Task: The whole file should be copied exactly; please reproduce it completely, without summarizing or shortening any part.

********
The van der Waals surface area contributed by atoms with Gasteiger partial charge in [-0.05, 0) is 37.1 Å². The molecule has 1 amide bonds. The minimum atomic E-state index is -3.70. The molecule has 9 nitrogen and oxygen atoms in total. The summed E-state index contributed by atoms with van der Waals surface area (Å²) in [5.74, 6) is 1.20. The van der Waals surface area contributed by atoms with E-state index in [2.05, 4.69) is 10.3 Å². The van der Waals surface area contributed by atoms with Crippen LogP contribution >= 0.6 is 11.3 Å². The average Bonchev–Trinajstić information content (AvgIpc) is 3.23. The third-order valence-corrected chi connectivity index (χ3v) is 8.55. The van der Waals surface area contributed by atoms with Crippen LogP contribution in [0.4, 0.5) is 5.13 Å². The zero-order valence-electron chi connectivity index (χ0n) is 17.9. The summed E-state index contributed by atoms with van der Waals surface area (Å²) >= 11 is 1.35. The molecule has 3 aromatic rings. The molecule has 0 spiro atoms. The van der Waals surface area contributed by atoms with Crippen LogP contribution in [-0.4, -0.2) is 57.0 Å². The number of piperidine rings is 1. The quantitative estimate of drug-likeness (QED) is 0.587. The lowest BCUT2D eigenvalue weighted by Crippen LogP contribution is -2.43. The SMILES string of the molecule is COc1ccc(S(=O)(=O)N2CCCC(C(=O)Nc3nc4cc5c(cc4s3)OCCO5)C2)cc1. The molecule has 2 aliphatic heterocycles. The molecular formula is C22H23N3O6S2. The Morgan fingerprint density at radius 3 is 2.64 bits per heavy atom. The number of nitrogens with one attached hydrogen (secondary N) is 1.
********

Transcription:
The van der Waals surface area contributed by atoms with Gasteiger partial charge in [-0.05, 0) is 37.1 Å². The molecule has 1 amide bonds. The minimum atomic E-state index is -3.70. The molecule has 9 nitrogen and oxygen atoms in total. The summed E-state index contributed by atoms with van der Waals surface area (Å²) in [5.74, 6) is 1.20. The van der Waals surface area contributed by atoms with E-state index in [2.05, 4.69) is 10.3 Å². The van der Waals surface area contributed by atoms with Crippen LogP contribution >= 0.6 is 11.3 Å². The average Bonchev–Trinajstić information content (AvgIpc) is 3.23. The third-order valence-corrected chi connectivity index (χ3v) is 8.55. The van der Waals surface area contributed by atoms with Crippen LogP contribution in [0.4, 0.5) is 5.13 Å². The zero-order valence-electron chi connectivity index (χ0n) is 17.9. The summed E-state index contributed by atoms with van der Waals surface area (Å²) >= 11 is 1.35. The molecule has 3 aromatic rings. The molecule has 0 spiro atoms. The van der Waals surface area contributed by atoms with Crippen LogP contribution in [-0.4, -0.2) is 57.0 Å². The number of piperidine rings is 1. The quantitative estimate of drug-likeness (QED) is 0.587. The lowest BCUT2D eigenvalue weighted by Crippen LogP contribution is -2.43. The SMILES string of the molecule is COc1ccc(S(=O)(=O)N2CCCC(C(=O)Nc3nc4cc5c(cc4s3)OCCO5)C2)cc1. The molecule has 2 aliphatic heterocycles. The molecular formula is C22H23N3O6S2. The Morgan fingerprint density at radius 3 is 2.64 bits per heavy atom. The number of nitrogens with one attached hydrogen (secondary N) is 1.